These implantable devices have been found to offer benefit to patients that are at a high risk of ventricular tachycardia, ventricular fibrillation or other rhythm defects that can lead to sudden cardiac arrest. The pacemaker feature will increase the heart rate of the patient if it slows to an inefficient rate.
With or without the pacemaker feature, these internal devices are used to treat potentially life-threatening rhythms. It is the opinion of diving medicine professionals that due to the potential life threat individuals with these implanted devices are not recommended for diving.
These devices are intended to prevent sudden cardiac arrest but the heart itself may be in generally poor health which is not compatible with safe diving. As relaxing as diving is there is still an increased work-load placed on the heart when diving. The heart needs to be able to respond effectively to any increased exercise demand, especially in an emergent situation. A heart that is prone to life-threatening rhythms most likely has sustained injury from coronary artery disease or other conditions that affect the muscle tissue of the heart or its electrical pathways. Any exercise restrictions from the diver’s cardiologist would be a good indicator that diving would may not be in their best interest.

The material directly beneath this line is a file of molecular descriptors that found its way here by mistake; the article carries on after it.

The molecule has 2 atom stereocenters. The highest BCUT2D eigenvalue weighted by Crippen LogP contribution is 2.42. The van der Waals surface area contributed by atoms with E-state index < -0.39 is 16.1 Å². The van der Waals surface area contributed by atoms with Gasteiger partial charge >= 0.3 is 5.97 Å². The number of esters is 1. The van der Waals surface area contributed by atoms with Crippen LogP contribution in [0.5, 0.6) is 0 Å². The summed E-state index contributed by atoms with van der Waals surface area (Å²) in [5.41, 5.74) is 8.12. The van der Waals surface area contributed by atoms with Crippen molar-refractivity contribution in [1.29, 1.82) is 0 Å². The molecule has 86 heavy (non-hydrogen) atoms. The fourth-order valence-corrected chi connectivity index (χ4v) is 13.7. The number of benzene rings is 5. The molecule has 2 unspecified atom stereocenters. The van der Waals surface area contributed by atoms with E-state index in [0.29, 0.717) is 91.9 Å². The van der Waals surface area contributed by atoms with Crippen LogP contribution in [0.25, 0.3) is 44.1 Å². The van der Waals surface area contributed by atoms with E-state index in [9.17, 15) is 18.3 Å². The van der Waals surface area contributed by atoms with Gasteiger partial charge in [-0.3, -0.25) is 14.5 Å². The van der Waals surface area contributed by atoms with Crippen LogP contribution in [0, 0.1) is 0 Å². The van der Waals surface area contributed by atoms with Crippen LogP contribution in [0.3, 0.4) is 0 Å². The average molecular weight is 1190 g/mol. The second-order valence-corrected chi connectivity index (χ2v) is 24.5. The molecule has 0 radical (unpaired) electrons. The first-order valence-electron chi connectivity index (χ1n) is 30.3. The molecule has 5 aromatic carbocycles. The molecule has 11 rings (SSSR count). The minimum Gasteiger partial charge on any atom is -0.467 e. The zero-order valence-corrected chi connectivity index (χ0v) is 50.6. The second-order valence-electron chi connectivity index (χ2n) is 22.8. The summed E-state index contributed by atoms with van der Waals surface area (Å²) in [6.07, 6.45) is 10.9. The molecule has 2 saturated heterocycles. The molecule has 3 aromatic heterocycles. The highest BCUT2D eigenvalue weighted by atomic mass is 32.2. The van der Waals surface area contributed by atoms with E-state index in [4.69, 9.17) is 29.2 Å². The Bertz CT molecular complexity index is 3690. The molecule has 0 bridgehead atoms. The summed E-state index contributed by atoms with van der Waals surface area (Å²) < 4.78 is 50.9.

To this date limited testing has been performed on the implantable defibrillators regarding the affects of increased ambient pressure. There is an air space in the device and only limited testing is reported to 40fsw. This is not considered to be an adequate testing depth for recreational diving. There is no data available to determine what if any effect increased ambient pressure may have on the function of the device especially in terms of repeat exposures.
Any questions a diver may have regarding their particular situation and fitness to dive may contact DAN Medical Services for information. Physicians are encouraged to contact DAN for consultation with a dive medicine physician.